They packed like moms pack — healthy snacks, water, comfortable shoes, tissues in their purses — and wore matching red shirts.
They got babysitters, took the day off from work or swapped car pool duties so they could be up at 5:30 a.m. Tuesday for the long drive to Richmond, where the state legislature was finally — finally — going to debate Virginia’s lax gun laws.
About three dozen women (and one man) from the Hampton Roads and Virginia chapter of Moms Demand Action for Gun Sense in America were ready to be heard. Ready for a fight.
Because just about all of them knew someone who was in Virginia Beach that day, when a gunman wielding a weapon equipped with a silencer and an extended magazine killed 12 people at the city’s municipal center.
A few days after that horrific shooting in May, Gov. Ralph Northam (D) called for a special session on gun control measures. The women, who have been pressing for this for years, were thrilled at this first sign of progress in a state that has long done zip on this.
It has been 12 years since the Virginia Tech massacre — the worst mass shooting on a campus in American history — and Virginia had done squat.
Its indifference bleeds, literally, across state lines.
Guns bought in Virginia are the “key driver” of gun violence in the nation’s capital, D.C. Mayor Muriel E. Bowser (D) said in a letter she sent to her neighbor before the special legislative session.
The women on the bus are familiar with the toll of gun violence.
Allison Kaye waited an agonizing 14 minutes for a text from her husband — “I’m OK” — when the shooting in Virginia Beach started.
One woman was in the building that day. Her friends can see the change in her and the way she carries herself, they said.
Another lost a loved one in a neighborhood shooting years ago.
“I don’t know how elected officials hear these stories and do nothing,” said Sibel Galindez, one of the mothers who helped organize the bus trip.
They despise the phrase “thoughts and prayers.” This group’s mantra is “votes and laws.”
“On the bus that morning,” Galindez said, “we were preparing, going through each law, educating ourselves on the dialogues we would have.”
“Red flag laws. Assault weapons ban. Magazine ban. Universal background checks. This is what we were going to talk about.”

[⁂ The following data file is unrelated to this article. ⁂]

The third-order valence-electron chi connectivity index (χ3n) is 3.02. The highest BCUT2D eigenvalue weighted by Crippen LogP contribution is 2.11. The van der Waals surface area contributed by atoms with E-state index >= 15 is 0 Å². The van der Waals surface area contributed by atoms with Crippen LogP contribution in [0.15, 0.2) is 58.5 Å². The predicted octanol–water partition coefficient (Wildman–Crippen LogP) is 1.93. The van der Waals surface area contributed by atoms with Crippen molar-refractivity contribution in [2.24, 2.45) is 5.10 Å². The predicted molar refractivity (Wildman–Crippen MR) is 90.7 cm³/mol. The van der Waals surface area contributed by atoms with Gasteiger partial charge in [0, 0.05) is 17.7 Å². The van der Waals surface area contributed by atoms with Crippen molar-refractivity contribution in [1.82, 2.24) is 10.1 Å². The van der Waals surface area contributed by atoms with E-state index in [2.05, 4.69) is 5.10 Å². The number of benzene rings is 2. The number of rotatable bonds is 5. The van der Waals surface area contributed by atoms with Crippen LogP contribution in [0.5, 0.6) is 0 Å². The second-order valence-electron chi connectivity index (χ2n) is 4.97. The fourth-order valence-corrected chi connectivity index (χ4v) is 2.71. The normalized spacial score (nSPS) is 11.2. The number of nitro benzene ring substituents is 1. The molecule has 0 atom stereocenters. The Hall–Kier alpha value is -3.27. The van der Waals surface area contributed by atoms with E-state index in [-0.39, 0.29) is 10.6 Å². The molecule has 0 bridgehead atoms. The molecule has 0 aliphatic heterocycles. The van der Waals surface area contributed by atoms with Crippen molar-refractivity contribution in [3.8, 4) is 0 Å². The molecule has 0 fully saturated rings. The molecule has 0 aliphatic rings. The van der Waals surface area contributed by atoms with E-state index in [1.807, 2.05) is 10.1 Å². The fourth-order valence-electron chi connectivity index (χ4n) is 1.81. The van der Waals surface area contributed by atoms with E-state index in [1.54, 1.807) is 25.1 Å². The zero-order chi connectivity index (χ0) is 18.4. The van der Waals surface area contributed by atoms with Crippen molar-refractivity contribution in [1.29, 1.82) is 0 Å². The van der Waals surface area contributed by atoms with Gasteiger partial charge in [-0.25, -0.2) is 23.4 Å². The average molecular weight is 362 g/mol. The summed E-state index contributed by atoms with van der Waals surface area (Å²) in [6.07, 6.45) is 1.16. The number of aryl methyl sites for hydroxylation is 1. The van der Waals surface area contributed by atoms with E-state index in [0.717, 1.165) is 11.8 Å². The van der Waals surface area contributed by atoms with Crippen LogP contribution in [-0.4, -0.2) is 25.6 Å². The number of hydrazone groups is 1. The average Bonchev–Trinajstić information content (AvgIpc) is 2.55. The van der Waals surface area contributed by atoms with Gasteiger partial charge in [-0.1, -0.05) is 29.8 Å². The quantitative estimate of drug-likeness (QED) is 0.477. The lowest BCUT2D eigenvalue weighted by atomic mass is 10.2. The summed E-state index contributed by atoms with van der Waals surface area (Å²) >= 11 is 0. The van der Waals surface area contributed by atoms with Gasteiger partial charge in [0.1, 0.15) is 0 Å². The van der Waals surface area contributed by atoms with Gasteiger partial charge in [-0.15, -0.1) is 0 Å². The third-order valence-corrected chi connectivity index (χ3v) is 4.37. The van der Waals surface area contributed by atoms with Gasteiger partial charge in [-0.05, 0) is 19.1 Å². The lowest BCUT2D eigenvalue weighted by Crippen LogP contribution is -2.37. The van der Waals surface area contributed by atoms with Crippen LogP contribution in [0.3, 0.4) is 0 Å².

The mood was electric. “We had hope in our hearts,” Galindez said.
When they got to Richmond, some of the moms new to the movement took a quick, sharp breath. Facing them was a phalanx of pro-gun protesters.
Guns on their hips, long guns strapped to their backs, they squared off with the moms. Some of the protesters held assault rifles as if they were guards at a cartel compound.
They were dressed in military cargo pants and camouflage; some wore tactical vests, armored vests, mirrored aviator shades.
Some of them confronted the moms. One of them pushed his way into a crowd surrounding a survivor of gun violence as she gave an interview to a local news station, his long gun knocking into others.
One of them filmed the moms as they got off the bus.
“These are the leftists and socialists who are coming for our guns,” said the man, as he and others filmed the line of moms in comfort sandals, canvas totes and capri pants. “We will protect you from them.”
Kendall Jamison, a Virginia native and nurse who came to Richmond for the special session, rolled her eyes.
“Hey, young men. We are not after your guns. You won’t have to work hard protecting anyone from this almost-72-year-old,” she said. “But I would like to return to the ‘good old days,’ when assault weapons were only found in the military.”
The moms met with their legislators, listened to speakers on the Capitol grounds and said they believed there was a good chance some of the bills put forward would be heard.
Like, maybe it would become a requirement that a gun owner report a lost or stolen gun. Maybe a family member who knows someone is in crisis can get help securing the guns temporarily. Maybe buying a gun will be a little harder than buying cough syrup.
But then, 90 minutes after the special session began, their smartphones started buzzing with alerts. By then, they were already back on the bus, taking a break from the July heat.
“What? It’s over?” Galindez said. “People started checking the news on their phones and that’s how we learned. It was over before it even began.”
A mere 90 minutes into what was supposed to be a monster session on curbing gun violence, political backroom deals proved it was all theater.
The Republican majority had been planning the adjournment stunt for at least a week, as their Democratic counterparts were preparing their arguments, as the mothers arranged for babysitters and collected donations for the bus to Richmond.
The Republican legislators knew they were going to shut it down before even considering any of it.
“It was heartbreaking. It was infuriating,” Galindez said. “How dare they. How dare they not do their jobs and at least dialogue.”
The moms were heartbroken, quiet and dumbstruck as the bus pulled out of Richmond.
It was another one of those times when they felt invisible.
They began to seethe. And rage.
Before they were even halfway back to Virginia Beach, they were in battle mode again.
“What we realized is that these guys don’t want to do their jobs,” she said. “So fine. No more jobs for them.”
Right there, on the bus, they began planning: more tables, sign-up stations, meetups and fundraisers. Text and tag friends. Post photos from the day. Get it on our calendar. They would show up — the very next day — to a fundraising event for a candidate willing to listen to them.
They want revenge. And they’re going to fight like mothers to get it.